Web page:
Of course, emotions exist for more than just the experience of feeling. The connection between emotions and the outside world was addressed by Kelly Bijanki, one of the scientists involved in the electrically-induced happiness study, in her interview with Discover Magazine: “Our emotions exist for a very specific purpose, to help us understand our world, and they’ve evolved to help us have a cognitive shortcut for what’s good for us and what’s bad for us.” Just as pain helps us avoid dangerous hazards and our ability to taste bitterness helps us avoid poisonous things, negative emotions help drive us away from harmful situations and towards beneficial ones. However, living in a modern society to which the human body is not biologically adapted, our normally helpful sensory responses like pain and fear can sometimes backfire. Some people experience chronic pain connected to a bodily condition that cannot be immediately resolved; in these cases, the pain itself becomes the problem, rather than a useful signal. As such, we seek medical solutions to the pain itself. Chronic unhappiness, such as in cases of anxiety and depression, could be considered the same way: as a normally useful sensory feedback which has “gone wrong” and itself become a problem requiring medical treatment.

What if the use of electrically-induced happiness extended beyond temporary medical treatments? Why shouldn’t we opt to live our lives in a state of perpetual euphoria, or at least have the option to control our emotions directly? As was previously mentioned, artificial happiness may be indistinguishable from the real thing, at least as far as our bodies are concerned. Human beings already use a wide variety of chemicals and actions to “induce” happiness–that is, to make ourselves happy. If eating chocolate or exercising are “natural” paths to happiness, why would an electrical jolt be “unnatural”? Of course, the question of meaning still bears on the issue. Robert Nozick argues that humans make a qualitative distinction between the experience of doing something and actually doing it. We want our happiness to be tied to real accomplishments; the emotion alone isn’t enough. More concretely, we would probably become desensitized to happiness if it were all we experienced. In the right doses, sadness helps us value happiness more; occasional pain makes our pleasure more precious.

If happiness in the absence of meaning is truly “empty,” our ethical outlook toward happiness should reflect this view. Rather than viewing pleasure or happiness itself as the ultimate good, we might instead see happiness as a component of a well-lived life. Whether something is good would depend not on whether it brings happiness, but whether it fulfills some wider sense of meaning. Of course, exactly what constitutes this wider meaning would continue to be the subject of endless philosophical debate.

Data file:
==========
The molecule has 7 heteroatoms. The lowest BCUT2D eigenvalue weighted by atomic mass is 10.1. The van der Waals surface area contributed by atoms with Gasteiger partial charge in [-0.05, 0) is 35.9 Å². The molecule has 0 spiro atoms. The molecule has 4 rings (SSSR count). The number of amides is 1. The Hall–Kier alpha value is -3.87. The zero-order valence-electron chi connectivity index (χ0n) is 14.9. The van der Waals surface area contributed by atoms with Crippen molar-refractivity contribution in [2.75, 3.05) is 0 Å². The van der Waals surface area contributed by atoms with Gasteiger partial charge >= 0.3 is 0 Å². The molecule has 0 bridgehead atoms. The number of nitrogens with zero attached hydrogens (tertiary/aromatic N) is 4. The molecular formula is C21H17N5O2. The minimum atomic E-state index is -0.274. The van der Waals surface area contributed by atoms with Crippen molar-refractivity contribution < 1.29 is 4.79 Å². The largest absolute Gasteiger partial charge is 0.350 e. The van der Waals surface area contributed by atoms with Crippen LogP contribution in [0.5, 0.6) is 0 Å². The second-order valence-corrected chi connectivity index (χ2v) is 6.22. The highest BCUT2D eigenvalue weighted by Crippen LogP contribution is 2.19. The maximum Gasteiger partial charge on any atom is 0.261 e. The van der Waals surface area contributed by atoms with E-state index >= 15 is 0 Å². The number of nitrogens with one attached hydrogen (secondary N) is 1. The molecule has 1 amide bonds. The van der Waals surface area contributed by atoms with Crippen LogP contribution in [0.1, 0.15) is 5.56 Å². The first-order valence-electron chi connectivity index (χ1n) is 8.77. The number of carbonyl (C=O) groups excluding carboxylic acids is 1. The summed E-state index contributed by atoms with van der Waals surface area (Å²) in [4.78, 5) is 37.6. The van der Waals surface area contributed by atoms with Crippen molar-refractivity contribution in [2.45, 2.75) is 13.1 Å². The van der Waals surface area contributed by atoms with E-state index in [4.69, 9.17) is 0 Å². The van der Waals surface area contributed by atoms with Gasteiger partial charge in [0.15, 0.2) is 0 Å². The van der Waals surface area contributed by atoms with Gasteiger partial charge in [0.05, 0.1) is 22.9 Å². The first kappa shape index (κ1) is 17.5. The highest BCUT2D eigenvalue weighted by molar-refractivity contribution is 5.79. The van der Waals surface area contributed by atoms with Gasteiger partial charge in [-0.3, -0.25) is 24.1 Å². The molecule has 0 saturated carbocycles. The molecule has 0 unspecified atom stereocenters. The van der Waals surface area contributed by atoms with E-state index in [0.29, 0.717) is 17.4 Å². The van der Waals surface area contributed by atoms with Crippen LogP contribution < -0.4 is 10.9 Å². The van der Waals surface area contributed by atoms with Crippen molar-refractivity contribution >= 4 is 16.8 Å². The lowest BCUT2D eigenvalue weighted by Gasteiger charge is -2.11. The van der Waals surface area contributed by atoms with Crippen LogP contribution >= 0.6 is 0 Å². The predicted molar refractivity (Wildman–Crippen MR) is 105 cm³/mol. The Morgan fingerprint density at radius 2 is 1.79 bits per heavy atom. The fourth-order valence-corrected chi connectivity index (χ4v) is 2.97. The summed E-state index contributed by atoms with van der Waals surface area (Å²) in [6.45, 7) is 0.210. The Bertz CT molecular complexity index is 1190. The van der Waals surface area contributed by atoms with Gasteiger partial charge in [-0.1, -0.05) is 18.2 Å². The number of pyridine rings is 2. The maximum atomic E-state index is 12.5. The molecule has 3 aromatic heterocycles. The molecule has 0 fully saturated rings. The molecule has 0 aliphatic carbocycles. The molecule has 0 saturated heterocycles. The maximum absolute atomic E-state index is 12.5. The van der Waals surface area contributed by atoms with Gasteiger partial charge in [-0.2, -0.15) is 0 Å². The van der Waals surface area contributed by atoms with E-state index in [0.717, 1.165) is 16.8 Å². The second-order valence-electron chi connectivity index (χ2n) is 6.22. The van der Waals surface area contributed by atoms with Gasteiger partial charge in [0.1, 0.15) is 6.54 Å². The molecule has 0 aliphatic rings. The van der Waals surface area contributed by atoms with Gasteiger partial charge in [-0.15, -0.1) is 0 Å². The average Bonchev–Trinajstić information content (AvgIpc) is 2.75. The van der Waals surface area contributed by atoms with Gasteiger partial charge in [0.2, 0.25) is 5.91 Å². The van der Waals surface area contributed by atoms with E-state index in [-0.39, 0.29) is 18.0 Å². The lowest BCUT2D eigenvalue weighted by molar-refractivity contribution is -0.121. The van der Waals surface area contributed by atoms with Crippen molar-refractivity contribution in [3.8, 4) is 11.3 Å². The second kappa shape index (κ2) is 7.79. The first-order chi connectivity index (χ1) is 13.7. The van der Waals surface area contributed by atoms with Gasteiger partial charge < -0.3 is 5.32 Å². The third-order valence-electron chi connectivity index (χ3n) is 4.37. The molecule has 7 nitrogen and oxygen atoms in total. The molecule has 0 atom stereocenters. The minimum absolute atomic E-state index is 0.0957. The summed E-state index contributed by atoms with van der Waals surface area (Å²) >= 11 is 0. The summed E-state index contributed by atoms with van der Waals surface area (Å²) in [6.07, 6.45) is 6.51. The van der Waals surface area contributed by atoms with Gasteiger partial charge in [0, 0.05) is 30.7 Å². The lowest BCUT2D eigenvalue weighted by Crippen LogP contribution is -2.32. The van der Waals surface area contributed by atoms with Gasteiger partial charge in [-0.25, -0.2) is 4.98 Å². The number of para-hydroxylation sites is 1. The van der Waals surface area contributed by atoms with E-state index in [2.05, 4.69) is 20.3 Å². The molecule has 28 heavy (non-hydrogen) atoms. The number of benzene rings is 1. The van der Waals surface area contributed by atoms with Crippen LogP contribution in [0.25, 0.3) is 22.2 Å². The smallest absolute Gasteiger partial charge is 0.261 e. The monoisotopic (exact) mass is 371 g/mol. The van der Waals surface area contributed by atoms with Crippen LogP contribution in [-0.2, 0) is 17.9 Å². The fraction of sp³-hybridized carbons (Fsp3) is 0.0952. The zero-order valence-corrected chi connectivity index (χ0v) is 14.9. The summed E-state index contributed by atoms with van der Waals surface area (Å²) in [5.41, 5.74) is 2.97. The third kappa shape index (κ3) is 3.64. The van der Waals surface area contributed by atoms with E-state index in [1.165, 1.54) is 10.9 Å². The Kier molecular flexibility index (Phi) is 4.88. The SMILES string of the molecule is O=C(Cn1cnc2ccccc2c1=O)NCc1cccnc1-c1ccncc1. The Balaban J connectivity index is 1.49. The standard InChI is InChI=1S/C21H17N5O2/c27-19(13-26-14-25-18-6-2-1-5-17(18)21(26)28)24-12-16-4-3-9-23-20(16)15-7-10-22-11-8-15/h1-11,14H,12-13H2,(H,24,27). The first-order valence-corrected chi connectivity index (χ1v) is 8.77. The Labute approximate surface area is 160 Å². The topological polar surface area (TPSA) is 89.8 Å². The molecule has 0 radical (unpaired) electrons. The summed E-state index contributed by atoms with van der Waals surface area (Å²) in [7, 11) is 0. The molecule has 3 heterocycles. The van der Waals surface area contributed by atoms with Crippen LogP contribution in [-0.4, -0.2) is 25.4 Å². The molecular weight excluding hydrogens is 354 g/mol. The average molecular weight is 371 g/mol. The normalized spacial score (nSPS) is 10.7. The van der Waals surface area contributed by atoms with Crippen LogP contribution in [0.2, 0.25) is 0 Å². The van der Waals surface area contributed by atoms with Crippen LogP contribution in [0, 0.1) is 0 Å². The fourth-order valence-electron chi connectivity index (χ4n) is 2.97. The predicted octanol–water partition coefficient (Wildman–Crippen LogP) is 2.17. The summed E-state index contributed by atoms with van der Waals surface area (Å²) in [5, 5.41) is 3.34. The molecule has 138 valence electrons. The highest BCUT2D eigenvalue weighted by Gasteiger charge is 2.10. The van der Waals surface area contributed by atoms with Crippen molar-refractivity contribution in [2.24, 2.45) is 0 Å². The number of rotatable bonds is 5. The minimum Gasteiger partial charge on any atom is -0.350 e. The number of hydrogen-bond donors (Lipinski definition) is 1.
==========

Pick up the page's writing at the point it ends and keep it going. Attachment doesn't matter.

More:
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The 21st-Century Valedictorian and the Battle for First Place

An image of high school graduates during a commencement ceremony.

According to 16-year-old Ryan Walters of North Carolina, abolishing the title of valedictorian in high schools only serves to “recogniz[e] mediocrity, not greatness.” Ryan was interviewed for a Wall Street Journal article about ridding schools of valedictorian titles, and he provides a voice of disapproval and disappointment. After working toward the glorious title of valedictorian for many years of his life, Ryan’s dream is over, as his high school has decided to do away with recognizing the top performer in each graduating class. This harsh critique by the Heritage High School junior may have some validity, but it can also be refuted.

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“My Beautiful Failure” and Competition in Higher Education

Continued education, especially college, has long been seen as a positive and transformative experience, changing those who enroll and readying them for the world after graduation. But what happens when unhealthy competition enters the mix?

Columnist and mother Lucy Clark knows all too well. In her piece, strikingly titled, “My daughter, my beautiful failure,”  Clark details just how damaging a competitive and results-driven atmosphere was for her daughter, who struggled to graduate high school. Contrary to popular narratives, though, Clark argues that this is hardly a personal failure, but in part the result of an educational system focused on winners and losers, where personal achievement and class rank dictate the behavior of those involved.